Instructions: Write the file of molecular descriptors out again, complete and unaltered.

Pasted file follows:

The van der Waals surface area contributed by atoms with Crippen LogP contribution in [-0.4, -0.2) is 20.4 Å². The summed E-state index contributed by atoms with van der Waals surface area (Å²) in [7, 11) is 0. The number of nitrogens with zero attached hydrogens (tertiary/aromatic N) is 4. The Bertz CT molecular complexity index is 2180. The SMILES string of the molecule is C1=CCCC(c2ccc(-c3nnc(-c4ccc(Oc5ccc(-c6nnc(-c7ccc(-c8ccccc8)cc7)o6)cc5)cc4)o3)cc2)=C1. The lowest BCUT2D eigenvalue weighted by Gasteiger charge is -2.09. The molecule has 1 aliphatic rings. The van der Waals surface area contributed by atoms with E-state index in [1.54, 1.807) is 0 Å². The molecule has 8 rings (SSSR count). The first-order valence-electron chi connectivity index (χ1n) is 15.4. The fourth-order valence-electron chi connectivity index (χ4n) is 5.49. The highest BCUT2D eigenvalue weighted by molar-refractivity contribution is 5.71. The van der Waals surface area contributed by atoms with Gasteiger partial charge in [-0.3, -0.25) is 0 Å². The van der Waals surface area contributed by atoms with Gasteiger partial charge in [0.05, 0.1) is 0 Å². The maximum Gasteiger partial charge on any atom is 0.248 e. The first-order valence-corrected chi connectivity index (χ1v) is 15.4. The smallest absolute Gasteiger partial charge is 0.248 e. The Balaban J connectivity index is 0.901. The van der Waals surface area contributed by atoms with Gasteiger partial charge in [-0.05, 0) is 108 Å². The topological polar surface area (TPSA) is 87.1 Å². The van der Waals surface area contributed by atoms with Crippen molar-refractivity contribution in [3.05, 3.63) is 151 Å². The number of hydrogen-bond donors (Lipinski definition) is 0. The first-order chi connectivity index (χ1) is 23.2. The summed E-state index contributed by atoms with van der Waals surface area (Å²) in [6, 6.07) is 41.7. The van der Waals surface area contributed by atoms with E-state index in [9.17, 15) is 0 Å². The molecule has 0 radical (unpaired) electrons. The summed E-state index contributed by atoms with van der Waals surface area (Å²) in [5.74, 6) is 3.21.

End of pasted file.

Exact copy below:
The van der Waals surface area contributed by atoms with Crippen LogP contribution in [-0.4, -0.2) is 20.4 Å². The summed E-state index contributed by atoms with van der Waals surface area (Å²) in [7, 11) is 0. The number of nitrogens with zero attached hydrogens (tertiary/aromatic N) is 4. The Bertz CT molecular complexity index is 2180. The SMILES string of the molecule is C1=CCCC(c2ccc(-c3nnc(-c4ccc(Oc5ccc(-c6nnc(-c7ccc(-c8ccccc8)cc7)o6)cc5)cc4)o3)cc2)=C1. The lowest BCUT2D eigenvalue weighted by Gasteiger charge is -2.09. The molecule has 1 aliphatic rings. The van der Waals surface area contributed by atoms with E-state index in [1.54, 1.807) is 0 Å². The molecule has 8 rings (SSSR count). The first-order valence-electron chi connectivity index (χ1n) is 15.4. The fourth-order valence-electron chi connectivity index (χ4n) is 5.49. The highest BCUT2D eigenvalue weighted by molar-refractivity contribution is 5.71. The van der Waals surface area contributed by atoms with Gasteiger partial charge in [-0.3, -0.25) is 0 Å². The van der Waals surface area contributed by atoms with Gasteiger partial charge in [0.05, 0.1) is 0 Å². The maximum Gasteiger partial charge on any atom is 0.248 e. The first-order valence-corrected chi connectivity index (χ1v) is 15.4. The smallest absolute Gasteiger partial charge is 0.248 e. The Balaban J connectivity index is 0.901. The van der Waals surface area contributed by atoms with Gasteiger partial charge in [-0.05, 0) is 108 Å². The topological polar surface area (TPSA) is 87.1 Å². The van der Waals surface area contributed by atoms with Crippen molar-refractivity contribution in [3.05, 3.63) is 151 Å². The number of hydrogen-bond donors (Lipinski definition) is 0. The first-order chi connectivity index (χ1) is 23.2. The summed E-state index contributed by atoms with van der Waals surface area (Å²) in [6, 6.07) is 41.7. The van der Waals surface area contributed by atoms with E-state index in [9.17, 15) is 0 Å². The molecule has 0 radical (unpaired) electrons. The summed E-state index contributed by atoms with van der Waals surface area (Å²) in [5.74, 6) is 3.21.